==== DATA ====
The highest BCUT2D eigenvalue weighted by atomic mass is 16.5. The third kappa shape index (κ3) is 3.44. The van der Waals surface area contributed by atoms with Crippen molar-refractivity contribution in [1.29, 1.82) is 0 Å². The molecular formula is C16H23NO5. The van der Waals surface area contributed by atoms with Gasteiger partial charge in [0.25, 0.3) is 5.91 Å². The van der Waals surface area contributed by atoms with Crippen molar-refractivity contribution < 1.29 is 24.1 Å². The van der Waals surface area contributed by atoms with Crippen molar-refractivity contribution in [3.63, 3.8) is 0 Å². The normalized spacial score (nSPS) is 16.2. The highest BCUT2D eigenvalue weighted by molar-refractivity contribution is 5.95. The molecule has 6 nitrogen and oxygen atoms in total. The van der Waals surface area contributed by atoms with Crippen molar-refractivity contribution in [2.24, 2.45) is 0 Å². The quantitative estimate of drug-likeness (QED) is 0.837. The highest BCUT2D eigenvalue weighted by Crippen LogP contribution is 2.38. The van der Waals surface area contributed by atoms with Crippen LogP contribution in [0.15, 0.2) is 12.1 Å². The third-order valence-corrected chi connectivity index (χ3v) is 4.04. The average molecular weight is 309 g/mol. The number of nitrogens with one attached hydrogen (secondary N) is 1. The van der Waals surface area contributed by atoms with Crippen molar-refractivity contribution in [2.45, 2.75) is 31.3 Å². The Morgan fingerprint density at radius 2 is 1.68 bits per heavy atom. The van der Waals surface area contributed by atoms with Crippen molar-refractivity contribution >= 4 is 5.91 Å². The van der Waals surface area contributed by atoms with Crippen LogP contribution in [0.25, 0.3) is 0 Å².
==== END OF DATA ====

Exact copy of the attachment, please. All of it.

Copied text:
The highest BCUT2D eigenvalue weighted by atomic mass is 16.5. The third kappa shape index (κ3) is 3.44. The van der Waals surface area contributed by atoms with Crippen molar-refractivity contribution in [1.29, 1.82) is 0 Å². The molecular formula is C16H23NO5. The van der Waals surface area contributed by atoms with Gasteiger partial charge in [0.25, 0.3) is 5.91 Å². The van der Waals surface area contributed by atoms with Crippen molar-refractivity contribution < 1.29 is 24.1 Å². The van der Waals surface area contributed by atoms with Crippen molar-refractivity contribution in [3.63, 3.8) is 0 Å². The normalized spacial score (nSPS) is 16.2. The highest BCUT2D eigenvalue weighted by molar-refractivity contribution is 5.95. The molecule has 6 nitrogen and oxygen atoms in total. The van der Waals surface area contributed by atoms with Crippen molar-refractivity contribution in [2.24, 2.45) is 0 Å². The quantitative estimate of drug-likeness (QED) is 0.837. The highest BCUT2D eigenvalue weighted by Crippen LogP contribution is 2.38. The van der Waals surface area contributed by atoms with Crippen LogP contribution in [0.15, 0.2) is 12.1 Å². The third-order valence-corrected chi connectivity index (χ3v) is 4.04. The average molecular weight is 309 g/mol. The number of nitrogens with one attached hydrogen (secondary N) is 1. The van der Waals surface area contributed by atoms with Crippen molar-refractivity contribution in [2.45, 2.75) is 31.3 Å². The Morgan fingerprint density at radius 2 is 1.68 bits per heavy atom. The van der Waals surface area contributed by atoms with Crippen molar-refractivity contribution >= 4 is 5.91 Å². The van der Waals surface area contributed by atoms with Crippen LogP contribution in [0.25, 0.3) is 0 Å².